What’s the difference between a fixed rate and variable rate mortgage?
The difference between a fixed and variable rate mortgage is how the interest on the loan is calculated during a single term. A fixed-rate mortgage has an interest rate that does not change, even if the bank decides to raise or lower its interest rate on new mortgages. However, with a variable-rate mortgage, your interest rate will fluctuate with the market. That means a borrower with a fixed-rate mortgage will have the same payment for their entire term, while someone with a variable-rate mortgage will pay different amounts depending if their rate moves up or down. You can choose to input fixed or variable mortgage rates into our payment calculator.
How do land transfer taxes work?
Paying a land transfer tax is typically required by the buyer upon the closing of a real estate transaction. In most of Canada, this tax is levied by the provincial government. Toronto is the exception: it’s the only municipality that levies additional land transfer taxes on top of the provincial tax. The tax is normally based on the amount paid for the land, though it can also be based on the fair market value in very specific situations. First-time home buyers are eligible for a refund on all or part of the tax.
What other mortgage calculator tools exist?
There are even more tools at your disposal that can help you get a more complete view of your finances as a homeowner.Amortization schedules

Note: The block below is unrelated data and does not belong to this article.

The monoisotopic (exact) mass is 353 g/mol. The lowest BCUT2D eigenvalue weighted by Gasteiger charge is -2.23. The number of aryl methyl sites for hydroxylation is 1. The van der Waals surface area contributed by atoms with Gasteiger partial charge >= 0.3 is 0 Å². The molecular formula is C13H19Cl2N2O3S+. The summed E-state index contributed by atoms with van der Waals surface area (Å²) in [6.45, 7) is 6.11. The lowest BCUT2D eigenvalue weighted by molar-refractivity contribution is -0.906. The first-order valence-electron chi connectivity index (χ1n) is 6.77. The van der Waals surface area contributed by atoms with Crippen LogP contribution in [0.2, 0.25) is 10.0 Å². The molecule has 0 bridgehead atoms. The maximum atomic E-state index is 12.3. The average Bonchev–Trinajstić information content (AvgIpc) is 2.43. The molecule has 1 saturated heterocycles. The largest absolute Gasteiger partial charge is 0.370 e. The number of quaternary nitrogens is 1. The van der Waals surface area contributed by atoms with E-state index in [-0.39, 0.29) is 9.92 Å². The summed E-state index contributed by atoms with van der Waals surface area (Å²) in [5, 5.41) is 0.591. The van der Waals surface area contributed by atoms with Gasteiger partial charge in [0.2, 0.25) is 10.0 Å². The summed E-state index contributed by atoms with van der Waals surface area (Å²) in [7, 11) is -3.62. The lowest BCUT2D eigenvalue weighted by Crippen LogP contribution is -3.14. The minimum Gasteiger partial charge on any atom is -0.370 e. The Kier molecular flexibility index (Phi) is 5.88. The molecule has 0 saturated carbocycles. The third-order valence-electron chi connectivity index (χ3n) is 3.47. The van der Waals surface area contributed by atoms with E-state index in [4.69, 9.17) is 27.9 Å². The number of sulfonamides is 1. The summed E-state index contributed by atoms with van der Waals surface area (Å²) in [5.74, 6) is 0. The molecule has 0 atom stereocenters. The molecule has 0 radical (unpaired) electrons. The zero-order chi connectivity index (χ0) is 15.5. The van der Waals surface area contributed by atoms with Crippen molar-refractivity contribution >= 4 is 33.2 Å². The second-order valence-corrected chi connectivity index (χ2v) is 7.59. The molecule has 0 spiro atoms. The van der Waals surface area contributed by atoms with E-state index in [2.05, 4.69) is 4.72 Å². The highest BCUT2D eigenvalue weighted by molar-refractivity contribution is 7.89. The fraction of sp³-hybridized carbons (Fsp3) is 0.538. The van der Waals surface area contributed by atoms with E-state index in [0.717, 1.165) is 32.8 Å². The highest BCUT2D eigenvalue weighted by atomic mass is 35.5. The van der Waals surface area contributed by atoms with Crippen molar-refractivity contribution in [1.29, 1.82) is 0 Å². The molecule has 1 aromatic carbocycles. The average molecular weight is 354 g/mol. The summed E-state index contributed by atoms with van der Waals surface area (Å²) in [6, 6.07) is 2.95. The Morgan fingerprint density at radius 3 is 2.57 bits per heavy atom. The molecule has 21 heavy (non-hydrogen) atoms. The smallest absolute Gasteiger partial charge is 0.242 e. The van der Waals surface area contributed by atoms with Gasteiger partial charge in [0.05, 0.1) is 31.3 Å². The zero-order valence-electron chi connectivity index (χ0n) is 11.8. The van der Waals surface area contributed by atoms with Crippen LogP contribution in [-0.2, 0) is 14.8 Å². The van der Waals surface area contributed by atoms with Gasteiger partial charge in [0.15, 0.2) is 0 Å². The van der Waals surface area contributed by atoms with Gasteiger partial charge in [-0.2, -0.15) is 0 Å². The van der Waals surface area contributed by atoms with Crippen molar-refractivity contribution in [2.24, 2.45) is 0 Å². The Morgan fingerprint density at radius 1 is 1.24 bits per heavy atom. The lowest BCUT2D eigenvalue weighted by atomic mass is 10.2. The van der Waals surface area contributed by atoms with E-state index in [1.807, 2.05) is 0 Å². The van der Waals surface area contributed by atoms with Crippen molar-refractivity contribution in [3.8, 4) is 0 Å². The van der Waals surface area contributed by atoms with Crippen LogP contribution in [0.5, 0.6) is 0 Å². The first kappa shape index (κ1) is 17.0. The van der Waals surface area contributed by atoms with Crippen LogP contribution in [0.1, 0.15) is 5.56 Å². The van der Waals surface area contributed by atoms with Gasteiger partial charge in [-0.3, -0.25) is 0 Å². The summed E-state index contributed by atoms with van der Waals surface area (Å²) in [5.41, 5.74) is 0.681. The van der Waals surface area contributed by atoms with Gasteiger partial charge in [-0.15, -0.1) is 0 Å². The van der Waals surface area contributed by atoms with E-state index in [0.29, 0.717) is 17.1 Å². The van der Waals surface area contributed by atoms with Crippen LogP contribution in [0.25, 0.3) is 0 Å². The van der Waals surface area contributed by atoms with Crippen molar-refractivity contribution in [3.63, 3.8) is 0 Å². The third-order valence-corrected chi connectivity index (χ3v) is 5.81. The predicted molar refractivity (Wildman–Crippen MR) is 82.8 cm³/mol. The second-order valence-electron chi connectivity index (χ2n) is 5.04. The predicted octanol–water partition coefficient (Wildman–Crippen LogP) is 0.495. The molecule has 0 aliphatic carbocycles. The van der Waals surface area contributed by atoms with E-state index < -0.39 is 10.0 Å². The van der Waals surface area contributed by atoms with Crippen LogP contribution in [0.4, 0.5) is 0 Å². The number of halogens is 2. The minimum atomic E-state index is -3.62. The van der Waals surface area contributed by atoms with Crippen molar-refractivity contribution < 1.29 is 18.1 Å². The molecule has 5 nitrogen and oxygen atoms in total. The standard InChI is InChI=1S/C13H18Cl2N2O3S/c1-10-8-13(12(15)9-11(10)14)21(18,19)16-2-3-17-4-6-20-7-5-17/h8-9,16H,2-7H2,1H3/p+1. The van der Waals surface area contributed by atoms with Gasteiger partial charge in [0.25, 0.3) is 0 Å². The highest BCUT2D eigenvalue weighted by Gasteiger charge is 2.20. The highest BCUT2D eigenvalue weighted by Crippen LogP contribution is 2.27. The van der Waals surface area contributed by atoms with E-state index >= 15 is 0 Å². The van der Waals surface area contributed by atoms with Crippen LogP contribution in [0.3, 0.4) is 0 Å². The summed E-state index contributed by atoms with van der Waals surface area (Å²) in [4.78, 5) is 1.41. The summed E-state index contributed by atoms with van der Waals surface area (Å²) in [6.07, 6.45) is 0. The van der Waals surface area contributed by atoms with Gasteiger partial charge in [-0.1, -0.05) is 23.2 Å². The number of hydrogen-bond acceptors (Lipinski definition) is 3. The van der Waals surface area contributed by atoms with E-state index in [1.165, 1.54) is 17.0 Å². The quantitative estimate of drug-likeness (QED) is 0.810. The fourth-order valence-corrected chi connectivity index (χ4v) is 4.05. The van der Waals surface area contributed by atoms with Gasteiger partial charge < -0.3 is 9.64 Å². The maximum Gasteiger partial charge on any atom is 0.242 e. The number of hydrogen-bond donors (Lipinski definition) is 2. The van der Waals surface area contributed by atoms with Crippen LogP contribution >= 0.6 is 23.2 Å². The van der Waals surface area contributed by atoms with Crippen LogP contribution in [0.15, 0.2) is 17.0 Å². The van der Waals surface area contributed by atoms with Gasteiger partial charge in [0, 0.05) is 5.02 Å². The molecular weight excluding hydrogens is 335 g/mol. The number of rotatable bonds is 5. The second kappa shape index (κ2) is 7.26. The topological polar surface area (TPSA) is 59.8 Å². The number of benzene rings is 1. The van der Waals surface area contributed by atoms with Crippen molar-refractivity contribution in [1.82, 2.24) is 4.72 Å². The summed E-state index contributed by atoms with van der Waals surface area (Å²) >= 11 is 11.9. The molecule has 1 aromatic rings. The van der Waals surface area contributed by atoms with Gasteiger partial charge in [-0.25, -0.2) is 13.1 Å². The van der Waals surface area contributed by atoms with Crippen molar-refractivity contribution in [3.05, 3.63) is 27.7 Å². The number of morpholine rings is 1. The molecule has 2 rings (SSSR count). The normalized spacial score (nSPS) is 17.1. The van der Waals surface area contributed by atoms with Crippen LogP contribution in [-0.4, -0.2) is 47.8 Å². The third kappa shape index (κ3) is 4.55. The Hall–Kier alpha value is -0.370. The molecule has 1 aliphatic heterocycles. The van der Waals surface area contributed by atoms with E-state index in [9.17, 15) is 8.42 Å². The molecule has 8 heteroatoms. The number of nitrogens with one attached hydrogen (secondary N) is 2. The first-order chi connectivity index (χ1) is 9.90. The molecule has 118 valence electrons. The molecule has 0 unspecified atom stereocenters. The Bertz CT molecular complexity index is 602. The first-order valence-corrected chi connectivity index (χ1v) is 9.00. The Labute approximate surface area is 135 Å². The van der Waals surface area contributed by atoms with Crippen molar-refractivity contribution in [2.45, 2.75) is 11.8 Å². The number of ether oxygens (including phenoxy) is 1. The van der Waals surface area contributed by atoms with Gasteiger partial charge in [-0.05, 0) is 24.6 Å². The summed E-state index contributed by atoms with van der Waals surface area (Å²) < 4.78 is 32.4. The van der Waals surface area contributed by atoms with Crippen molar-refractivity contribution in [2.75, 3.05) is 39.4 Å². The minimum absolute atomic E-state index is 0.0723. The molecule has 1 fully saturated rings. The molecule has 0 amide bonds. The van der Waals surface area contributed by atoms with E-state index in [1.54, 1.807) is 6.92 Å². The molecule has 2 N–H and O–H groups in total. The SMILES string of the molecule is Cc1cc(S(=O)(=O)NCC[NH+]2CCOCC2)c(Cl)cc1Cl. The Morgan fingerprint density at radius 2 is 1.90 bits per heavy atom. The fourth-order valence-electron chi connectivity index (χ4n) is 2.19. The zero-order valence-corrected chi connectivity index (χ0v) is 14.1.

An annual amortization calculator will show you what your payments will be in the future — the distant future. Amortization schedules can show you how much you’ll pay each month for the entire life of your mortgage, which for most people is 25 years. This tool also breaks down what you pay in interest and how much you paid towards the principal. When you first get your mortgage, most of your payments go towards paying interest. Near the end, most of your payments go towards the principal.
Your mortgage broker can provide you with an amortization schedule and there are many calculators online you can use as well.
Property tax calculator
A lot of homeowners wonder, “What is my mortgage payment with insurance and taxes?” There are calculators that can answer those questions for you.
LowestRates.ca’s mortgage payment calculator displays what your insurance premium will be if you enter a down payment lower than 20%.
Most municipalities in Canada have online resources to help homeowners estimate their annual property taxes. Find a property tax calculator on your city’s website.
Why you shouldn't feel stigma for not going with the big banks for your mortgage
This article has been updated from a previous version.*
When it comes to shopping for mortgages, most homebuyers in Canada tend to take a conservative approach.